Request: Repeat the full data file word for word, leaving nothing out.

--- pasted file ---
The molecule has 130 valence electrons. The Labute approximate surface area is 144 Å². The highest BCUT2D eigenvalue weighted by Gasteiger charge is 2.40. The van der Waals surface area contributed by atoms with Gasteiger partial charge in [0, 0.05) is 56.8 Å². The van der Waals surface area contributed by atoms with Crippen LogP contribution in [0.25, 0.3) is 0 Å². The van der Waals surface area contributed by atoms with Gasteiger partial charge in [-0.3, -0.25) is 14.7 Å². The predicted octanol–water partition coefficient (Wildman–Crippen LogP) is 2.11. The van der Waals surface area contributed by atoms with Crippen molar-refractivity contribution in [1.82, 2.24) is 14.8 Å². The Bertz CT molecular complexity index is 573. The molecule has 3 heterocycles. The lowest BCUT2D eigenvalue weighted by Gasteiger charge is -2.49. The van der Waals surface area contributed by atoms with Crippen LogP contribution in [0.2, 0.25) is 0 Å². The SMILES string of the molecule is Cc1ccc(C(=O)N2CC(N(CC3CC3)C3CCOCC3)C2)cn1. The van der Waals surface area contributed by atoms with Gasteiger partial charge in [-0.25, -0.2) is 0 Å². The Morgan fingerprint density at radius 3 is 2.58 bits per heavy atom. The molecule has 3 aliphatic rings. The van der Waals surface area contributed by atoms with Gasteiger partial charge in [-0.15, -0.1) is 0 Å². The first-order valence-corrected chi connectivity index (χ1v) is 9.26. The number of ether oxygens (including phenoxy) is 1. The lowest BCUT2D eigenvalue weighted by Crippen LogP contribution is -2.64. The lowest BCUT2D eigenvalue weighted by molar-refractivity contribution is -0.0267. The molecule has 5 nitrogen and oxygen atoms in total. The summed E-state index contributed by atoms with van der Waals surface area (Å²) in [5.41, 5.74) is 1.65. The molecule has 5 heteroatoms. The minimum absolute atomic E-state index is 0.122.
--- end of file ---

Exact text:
The molecule has 130 valence electrons. The Labute approximate surface area is 144 Å². The highest BCUT2D eigenvalue weighted by Gasteiger charge is 2.40. The van der Waals surface area contributed by atoms with Gasteiger partial charge in [0, 0.05) is 56.8 Å². The van der Waals surface area contributed by atoms with Crippen LogP contribution in [0.25, 0.3) is 0 Å². The van der Waals surface area contributed by atoms with Gasteiger partial charge in [-0.3, -0.25) is 14.7 Å². The predicted octanol–water partition coefficient (Wildman–Crippen LogP) is 2.11. The van der Waals surface area contributed by atoms with Crippen molar-refractivity contribution in [1.82, 2.24) is 14.8 Å². The Bertz CT molecular complexity index is 573. The molecule has 3 heterocycles. The lowest BCUT2D eigenvalue weighted by Gasteiger charge is -2.49. The van der Waals surface area contributed by atoms with Crippen LogP contribution in [0.2, 0.25) is 0 Å². The SMILES string of the molecule is Cc1ccc(C(=O)N2CC(N(CC3CC3)C3CCOCC3)C2)cn1. The van der Waals surface area contributed by atoms with Gasteiger partial charge in [-0.25, -0.2) is 0 Å². The Morgan fingerprint density at radius 3 is 2.58 bits per heavy atom. The molecule has 3 aliphatic rings. The van der Waals surface area contributed by atoms with Gasteiger partial charge in [-0.15, -0.1) is 0 Å². The first-order valence-corrected chi connectivity index (χ1v) is 9.26. The number of ether oxygens (including phenoxy) is 1. The lowest BCUT2D eigenvalue weighted by Crippen LogP contribution is -2.64. The lowest BCUT2D eigenvalue weighted by molar-refractivity contribution is -0.0267. The molecule has 5 nitrogen and oxygen atoms in total. The summed E-state index contributed by atoms with van der Waals surface area (Å²) in [5.41, 5.74) is 1.65. The molecule has 5 heteroatoms. The minimum absolute atomic E-state index is 0.122.